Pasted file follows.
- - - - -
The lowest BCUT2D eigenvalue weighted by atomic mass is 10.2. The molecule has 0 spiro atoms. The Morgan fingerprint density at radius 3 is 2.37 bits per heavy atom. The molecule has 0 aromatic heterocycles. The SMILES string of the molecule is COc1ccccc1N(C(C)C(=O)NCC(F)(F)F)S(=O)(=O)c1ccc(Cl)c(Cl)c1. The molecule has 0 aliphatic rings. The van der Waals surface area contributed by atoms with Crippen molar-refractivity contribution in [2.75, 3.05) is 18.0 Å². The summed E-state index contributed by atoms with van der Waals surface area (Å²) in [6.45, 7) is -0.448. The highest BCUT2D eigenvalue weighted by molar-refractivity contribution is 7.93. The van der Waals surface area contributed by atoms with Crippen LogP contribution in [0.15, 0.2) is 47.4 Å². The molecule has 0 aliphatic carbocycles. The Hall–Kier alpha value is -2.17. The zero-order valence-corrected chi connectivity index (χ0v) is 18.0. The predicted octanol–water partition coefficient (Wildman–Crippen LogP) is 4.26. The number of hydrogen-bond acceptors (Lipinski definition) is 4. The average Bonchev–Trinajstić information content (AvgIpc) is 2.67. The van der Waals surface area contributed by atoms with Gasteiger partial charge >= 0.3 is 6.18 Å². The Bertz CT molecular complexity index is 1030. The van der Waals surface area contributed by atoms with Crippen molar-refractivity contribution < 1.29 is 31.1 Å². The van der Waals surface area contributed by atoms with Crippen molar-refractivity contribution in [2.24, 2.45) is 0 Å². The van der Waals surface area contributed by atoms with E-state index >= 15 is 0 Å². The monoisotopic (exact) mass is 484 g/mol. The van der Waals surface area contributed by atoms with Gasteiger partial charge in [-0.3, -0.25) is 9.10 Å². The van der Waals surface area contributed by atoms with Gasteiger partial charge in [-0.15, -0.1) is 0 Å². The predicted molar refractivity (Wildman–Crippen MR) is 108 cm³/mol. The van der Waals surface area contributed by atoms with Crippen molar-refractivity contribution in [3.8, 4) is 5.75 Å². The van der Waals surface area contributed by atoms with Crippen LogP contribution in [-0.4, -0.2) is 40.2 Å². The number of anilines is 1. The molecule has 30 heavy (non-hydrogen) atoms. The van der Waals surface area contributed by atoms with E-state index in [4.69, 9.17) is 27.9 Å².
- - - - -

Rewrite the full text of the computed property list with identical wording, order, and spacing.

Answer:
The lowest BCUT2D eigenvalue weighted by atomic mass is 10.2. The molecule has 0 spiro atoms. The Morgan fingerprint density at radius 3 is 2.37 bits per heavy atom. The molecule has 0 aromatic heterocycles. The SMILES string of the molecule is COc1ccccc1N(C(C)C(=O)NCC(F)(F)F)S(=O)(=O)c1ccc(Cl)c(Cl)c1. The molecule has 0 aliphatic rings. The van der Waals surface area contributed by atoms with Crippen molar-refractivity contribution in [2.75, 3.05) is 18.0 Å². The summed E-state index contributed by atoms with van der Waals surface area (Å²) in [6.45, 7) is -0.448. The highest BCUT2D eigenvalue weighted by molar-refractivity contribution is 7.93. The van der Waals surface area contributed by atoms with Crippen LogP contribution in [0.15, 0.2) is 47.4 Å². The molecule has 0 aliphatic carbocycles. The Hall–Kier alpha value is -2.17. The zero-order valence-corrected chi connectivity index (χ0v) is 18.0. The predicted octanol–water partition coefficient (Wildman–Crippen LogP) is 4.26. The number of hydrogen-bond acceptors (Lipinski definition) is 4. The average Bonchev–Trinajstić information content (AvgIpc) is 2.67. The van der Waals surface area contributed by atoms with Gasteiger partial charge >= 0.3 is 6.18 Å². The Bertz CT molecular complexity index is 1030. The van der Waals surface area contributed by atoms with Crippen molar-refractivity contribution < 1.29 is 31.1 Å². The van der Waals surface area contributed by atoms with Crippen molar-refractivity contribution in [2.24, 2.45) is 0 Å². The van der Waals surface area contributed by atoms with E-state index >= 15 is 0 Å². The monoisotopic (exact) mass is 484 g/mol. The van der Waals surface area contributed by atoms with Gasteiger partial charge in [-0.3, -0.25) is 9.10 Å². The van der Waals surface area contributed by atoms with Gasteiger partial charge in [-0.15, -0.1) is 0 Å². The predicted molar refractivity (Wildman–Crippen MR) is 108 cm³/mol. The van der Waals surface area contributed by atoms with Crippen molar-refractivity contribution in [3.8, 4) is 5.75 Å². The van der Waals surface area contributed by atoms with Crippen LogP contribution in [-0.4, -0.2) is 40.2 Å². The number of anilines is 1. The molecule has 30 heavy (non-hydrogen) atoms. The van der Waals surface area contributed by atoms with E-state index in [4.69, 9.17) is 27.9 Å².